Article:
There is no spiritual path without desire to evolve, to realize oneself. We already spoke about the naive idea which presupposes that to awaken one should not even have the desire for it because having desire recreates our ego and separates us even further from our true self. In this view, wanting to realize our pure nature only reinforces the illusion of being separated from it. These kinds of half-witted concepts indicate a lack of understanding of what the spiritual path is about and the nature of this reality. These views tell us more about the workings of our human linear mind than about what is out there in the real objective world. The mind can talk itself into all kinds of things, creating its autistic virtual picture of reality – the ‘ideal’ world of thoughts. Whether the mind is our friend or our enemy depends entirely on our intelligence. In many cases, we are not using the mind; the mind is using us – we are not thinking; the mind is thinking us. The mind is a wonderful servant but a terrible ruler. This linear concept of desire is an example of how the mind can manipulate something so natural, forcing to us to live in self-denial.

Desire is the active principle constituting our relationship with creation and our evolution. On the lower level, it points to what we lack and to our need to reach what we still lack inside or outside. On the higher level, desire points to a purely positive expansion into the higher level of existence, both inside and outside. When one is homeless, a natural desire may arise to build a house; when the house is already built, one may be content or one may wish to make the house bigger and more beautiful. A positive desire is linked to our creativity and natural instinct to evolve and expand on all levels. Life cannot stand still; it has to move forward, and desire is the energy that makes it happen.

Our desires are directly connected to our imagination, the level of our intelligence, our personal preferences, and, spiritually speaking, to our ability to recognize the purpose of our soul – what our soul desires. The desire of our soul must be honored above all other desires because only what she desires will manifest our highest good. The more we actualize our true self, the more we become fulfilled by our own existence and the less we leak our light through the pursuit of futile desires. This is the meaning of becoming a light onto oneself, which is realization of our independence from the relative world.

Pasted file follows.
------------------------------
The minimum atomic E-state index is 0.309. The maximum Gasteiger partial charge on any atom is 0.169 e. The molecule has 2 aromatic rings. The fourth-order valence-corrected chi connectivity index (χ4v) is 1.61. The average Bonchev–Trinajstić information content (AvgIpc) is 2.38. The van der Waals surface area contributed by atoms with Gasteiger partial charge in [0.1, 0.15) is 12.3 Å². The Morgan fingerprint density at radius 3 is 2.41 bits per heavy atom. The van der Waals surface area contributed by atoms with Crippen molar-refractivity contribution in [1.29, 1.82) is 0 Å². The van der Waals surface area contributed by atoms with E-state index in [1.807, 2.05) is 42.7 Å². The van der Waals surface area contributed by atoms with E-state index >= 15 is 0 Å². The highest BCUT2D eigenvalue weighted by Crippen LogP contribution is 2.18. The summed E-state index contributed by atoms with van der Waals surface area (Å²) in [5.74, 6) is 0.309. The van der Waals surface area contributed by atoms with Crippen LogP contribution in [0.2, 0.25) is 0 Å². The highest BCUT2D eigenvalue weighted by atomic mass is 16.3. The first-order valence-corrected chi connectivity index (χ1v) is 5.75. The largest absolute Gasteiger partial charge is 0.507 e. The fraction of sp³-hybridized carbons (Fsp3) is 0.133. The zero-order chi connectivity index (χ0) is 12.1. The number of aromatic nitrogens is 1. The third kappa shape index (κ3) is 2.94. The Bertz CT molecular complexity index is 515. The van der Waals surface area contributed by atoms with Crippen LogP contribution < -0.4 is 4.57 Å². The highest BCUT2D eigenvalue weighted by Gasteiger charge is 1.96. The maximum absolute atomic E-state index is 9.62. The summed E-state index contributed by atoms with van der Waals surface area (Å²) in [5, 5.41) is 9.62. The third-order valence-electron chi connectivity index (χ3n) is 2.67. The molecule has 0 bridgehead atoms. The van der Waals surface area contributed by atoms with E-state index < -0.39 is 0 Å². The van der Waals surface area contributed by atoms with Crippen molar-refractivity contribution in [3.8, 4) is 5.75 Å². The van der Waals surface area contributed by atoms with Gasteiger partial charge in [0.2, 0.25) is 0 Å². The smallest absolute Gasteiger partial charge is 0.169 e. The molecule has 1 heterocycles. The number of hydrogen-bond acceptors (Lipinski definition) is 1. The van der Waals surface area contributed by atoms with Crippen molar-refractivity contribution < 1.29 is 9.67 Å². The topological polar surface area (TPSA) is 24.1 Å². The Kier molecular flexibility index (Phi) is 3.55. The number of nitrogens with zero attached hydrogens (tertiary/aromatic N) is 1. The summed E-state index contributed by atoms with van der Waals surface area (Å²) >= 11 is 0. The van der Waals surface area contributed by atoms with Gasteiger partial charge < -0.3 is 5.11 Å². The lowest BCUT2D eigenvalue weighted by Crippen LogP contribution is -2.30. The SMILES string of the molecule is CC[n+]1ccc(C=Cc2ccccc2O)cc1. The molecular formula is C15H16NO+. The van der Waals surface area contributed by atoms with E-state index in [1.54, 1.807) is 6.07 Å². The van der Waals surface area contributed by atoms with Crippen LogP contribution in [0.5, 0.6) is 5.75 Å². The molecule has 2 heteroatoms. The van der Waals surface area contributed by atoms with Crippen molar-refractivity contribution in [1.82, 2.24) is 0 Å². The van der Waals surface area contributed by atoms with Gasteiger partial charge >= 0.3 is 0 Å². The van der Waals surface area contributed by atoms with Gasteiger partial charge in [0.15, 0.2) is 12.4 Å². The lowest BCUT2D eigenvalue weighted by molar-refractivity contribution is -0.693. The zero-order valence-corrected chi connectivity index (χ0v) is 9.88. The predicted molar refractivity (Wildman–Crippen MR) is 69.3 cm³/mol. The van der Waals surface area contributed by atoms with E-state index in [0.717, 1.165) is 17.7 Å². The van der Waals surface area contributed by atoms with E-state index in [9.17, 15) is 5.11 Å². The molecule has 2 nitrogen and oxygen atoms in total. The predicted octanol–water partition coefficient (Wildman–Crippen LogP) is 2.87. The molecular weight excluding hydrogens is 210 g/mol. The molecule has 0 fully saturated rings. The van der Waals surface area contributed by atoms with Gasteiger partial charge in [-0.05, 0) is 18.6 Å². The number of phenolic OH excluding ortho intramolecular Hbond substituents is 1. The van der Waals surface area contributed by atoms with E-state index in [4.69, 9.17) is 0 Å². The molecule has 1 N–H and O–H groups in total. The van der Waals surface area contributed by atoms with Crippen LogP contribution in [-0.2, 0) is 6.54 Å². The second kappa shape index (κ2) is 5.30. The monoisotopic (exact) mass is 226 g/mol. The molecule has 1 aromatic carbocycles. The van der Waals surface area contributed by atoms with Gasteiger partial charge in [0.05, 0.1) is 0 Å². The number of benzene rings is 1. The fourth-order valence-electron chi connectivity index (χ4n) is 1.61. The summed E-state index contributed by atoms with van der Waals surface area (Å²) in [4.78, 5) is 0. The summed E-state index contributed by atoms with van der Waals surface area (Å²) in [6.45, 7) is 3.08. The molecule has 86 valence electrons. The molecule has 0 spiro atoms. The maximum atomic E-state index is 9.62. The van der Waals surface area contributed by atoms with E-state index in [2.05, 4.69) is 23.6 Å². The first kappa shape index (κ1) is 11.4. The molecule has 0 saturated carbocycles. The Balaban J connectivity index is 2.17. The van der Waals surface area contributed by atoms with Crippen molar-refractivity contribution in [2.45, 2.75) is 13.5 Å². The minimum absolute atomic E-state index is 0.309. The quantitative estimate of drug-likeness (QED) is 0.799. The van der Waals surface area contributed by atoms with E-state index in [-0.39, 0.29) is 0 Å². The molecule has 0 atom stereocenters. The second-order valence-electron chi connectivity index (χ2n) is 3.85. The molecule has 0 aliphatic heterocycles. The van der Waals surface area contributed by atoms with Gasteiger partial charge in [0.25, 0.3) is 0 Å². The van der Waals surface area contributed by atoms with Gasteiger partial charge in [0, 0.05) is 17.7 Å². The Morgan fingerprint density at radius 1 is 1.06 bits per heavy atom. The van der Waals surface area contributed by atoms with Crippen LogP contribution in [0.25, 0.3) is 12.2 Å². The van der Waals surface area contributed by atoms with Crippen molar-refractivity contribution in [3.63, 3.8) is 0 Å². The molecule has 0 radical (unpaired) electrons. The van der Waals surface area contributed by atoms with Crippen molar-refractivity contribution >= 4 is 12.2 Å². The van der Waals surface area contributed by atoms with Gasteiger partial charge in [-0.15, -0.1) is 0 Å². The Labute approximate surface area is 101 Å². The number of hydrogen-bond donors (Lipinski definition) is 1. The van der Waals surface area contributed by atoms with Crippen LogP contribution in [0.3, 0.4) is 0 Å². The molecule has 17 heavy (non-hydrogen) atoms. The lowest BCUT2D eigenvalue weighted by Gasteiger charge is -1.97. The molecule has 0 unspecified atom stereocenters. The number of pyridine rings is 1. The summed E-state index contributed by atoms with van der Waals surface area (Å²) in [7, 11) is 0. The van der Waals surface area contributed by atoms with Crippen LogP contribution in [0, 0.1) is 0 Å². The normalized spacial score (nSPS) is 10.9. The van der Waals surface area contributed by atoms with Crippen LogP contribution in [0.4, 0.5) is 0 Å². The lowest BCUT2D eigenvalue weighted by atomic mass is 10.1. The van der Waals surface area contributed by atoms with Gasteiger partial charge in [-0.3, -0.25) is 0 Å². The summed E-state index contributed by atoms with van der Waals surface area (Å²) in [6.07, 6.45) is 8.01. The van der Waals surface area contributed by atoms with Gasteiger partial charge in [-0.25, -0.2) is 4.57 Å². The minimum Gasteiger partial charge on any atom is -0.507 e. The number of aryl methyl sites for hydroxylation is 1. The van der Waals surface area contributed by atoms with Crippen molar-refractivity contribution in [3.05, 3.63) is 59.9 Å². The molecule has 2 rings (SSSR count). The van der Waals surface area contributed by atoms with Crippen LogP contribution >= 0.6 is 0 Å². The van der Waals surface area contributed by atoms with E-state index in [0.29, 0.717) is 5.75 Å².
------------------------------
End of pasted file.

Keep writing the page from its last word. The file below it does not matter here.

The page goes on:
However, this is a sensitive area where we can fall into the trap of fully negating the human dimension of our existence. After having actualized our true self, we still continue to exist on the human level. The human cannot exist unless he remains connected to the world through the energy of desire. We can have here one of two scenarios or something in between. One scenario is that even after self-realization we are still incomplete on the human level and need to mature through fulfilment of certain essential desires in the world. The second is that one is complete on the human level but is still experiencing natural human desires which are simply the expression of being human. To cut the root of these natural desires in the name of some spiritual concepts or wanting to fit into an artificial model of a saint or a monk is not only totally unnatural and foolish, but it is impossible and results in living in a lie.

A human Buddha still has human desires, not only those which assure his physical survival, like the desire to eat, but also those of an emotional nature. As an emotional being he continues to have emotional needs as well. These emotional needs are not in conflict or contradiction to his emotional fulfilment and independency. His relative dependency on the things of this world is experienced from the place of complete relaxation in existence, from the place of natural samadhi, from the state of bliss. He has enough honesty and humility to allow himself to be a natural human being. Seeing the concept of liberation in a linear fashion as renouncing all desires is another trap of the mind. To cut off our natural desires is not freedom but even deeper bondage. A Buddha is not afraid of having human needs or even of being vulnerable because his heart is free.

Blessings,
Anadi